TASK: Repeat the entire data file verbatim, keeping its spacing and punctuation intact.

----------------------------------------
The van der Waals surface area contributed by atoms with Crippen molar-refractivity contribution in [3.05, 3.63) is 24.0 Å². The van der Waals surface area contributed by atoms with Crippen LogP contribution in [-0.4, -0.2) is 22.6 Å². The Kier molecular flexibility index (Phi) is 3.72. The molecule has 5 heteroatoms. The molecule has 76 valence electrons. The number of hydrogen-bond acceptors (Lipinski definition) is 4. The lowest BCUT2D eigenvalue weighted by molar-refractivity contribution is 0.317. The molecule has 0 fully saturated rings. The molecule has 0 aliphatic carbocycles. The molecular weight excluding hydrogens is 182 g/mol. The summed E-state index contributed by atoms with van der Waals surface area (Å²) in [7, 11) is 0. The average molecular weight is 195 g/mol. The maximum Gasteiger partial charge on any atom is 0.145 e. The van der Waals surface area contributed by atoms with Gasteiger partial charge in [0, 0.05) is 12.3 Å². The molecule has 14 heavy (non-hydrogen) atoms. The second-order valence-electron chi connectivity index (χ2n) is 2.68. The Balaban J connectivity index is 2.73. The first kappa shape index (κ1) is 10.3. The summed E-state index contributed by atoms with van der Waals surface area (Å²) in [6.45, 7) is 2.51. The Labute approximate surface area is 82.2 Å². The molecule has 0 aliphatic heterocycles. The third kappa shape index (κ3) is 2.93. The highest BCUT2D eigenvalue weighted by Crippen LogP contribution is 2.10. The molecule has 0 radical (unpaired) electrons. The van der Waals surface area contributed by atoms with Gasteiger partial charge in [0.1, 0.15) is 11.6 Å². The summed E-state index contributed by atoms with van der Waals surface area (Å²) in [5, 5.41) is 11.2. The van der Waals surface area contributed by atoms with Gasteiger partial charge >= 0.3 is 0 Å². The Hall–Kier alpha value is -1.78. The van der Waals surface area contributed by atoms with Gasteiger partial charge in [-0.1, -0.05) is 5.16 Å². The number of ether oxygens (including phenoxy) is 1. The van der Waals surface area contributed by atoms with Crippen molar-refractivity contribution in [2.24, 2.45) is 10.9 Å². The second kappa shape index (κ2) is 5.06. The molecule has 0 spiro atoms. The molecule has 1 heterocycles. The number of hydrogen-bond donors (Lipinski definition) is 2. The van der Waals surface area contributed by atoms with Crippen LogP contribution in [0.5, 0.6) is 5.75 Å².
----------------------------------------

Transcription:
The van der Waals surface area contributed by atoms with Crippen molar-refractivity contribution in [3.05, 3.63) is 24.0 Å². The van der Waals surface area contributed by atoms with Crippen LogP contribution in [-0.4, -0.2) is 22.6 Å². The Kier molecular flexibility index (Phi) is 3.72. The molecule has 5 heteroatoms. The molecule has 76 valence electrons. The number of hydrogen-bond acceptors (Lipinski definition) is 4. The lowest BCUT2D eigenvalue weighted by molar-refractivity contribution is 0.317. The molecule has 0 fully saturated rings. The molecule has 0 aliphatic carbocycles. The molecular weight excluding hydrogens is 182 g/mol. The summed E-state index contributed by atoms with van der Waals surface area (Å²) in [7, 11) is 0. The average molecular weight is 195 g/mol. The maximum Gasteiger partial charge on any atom is 0.145 e. The van der Waals surface area contributed by atoms with Gasteiger partial charge in [0, 0.05) is 12.3 Å². The molecule has 14 heavy (non-hydrogen) atoms. The second-order valence-electron chi connectivity index (χ2n) is 2.68. The Balaban J connectivity index is 2.73. The first kappa shape index (κ1) is 10.3. The summed E-state index contributed by atoms with van der Waals surface area (Å²) in [6.45, 7) is 2.51. The Labute approximate surface area is 82.2 Å². The molecule has 0 aliphatic heterocycles. The third kappa shape index (κ3) is 2.93. The highest BCUT2D eigenvalue weighted by Crippen LogP contribution is 2.10. The molecule has 0 radical (unpaired) electrons. The van der Waals surface area contributed by atoms with Gasteiger partial charge in [0.1, 0.15) is 11.6 Å². The summed E-state index contributed by atoms with van der Waals surface area (Å²) in [5, 5.41) is 11.2. The van der Waals surface area contributed by atoms with Gasteiger partial charge >= 0.3 is 0 Å². The Hall–Kier alpha value is -1.78. The van der Waals surface area contributed by atoms with Gasteiger partial charge in [-0.1, -0.05) is 5.16 Å². The number of ether oxygens (including phenoxy) is 1. The van der Waals surface area contributed by atoms with Crippen molar-refractivity contribution in [2.24, 2.45) is 10.9 Å². The second kappa shape index (κ2) is 5.06. The molecule has 0 spiro atoms. The molecule has 1 heterocycles. The number of hydrogen-bond donors (Lipinski definition) is 2. The van der Waals surface area contributed by atoms with Crippen LogP contribution in [0.5, 0.6) is 5.75 Å².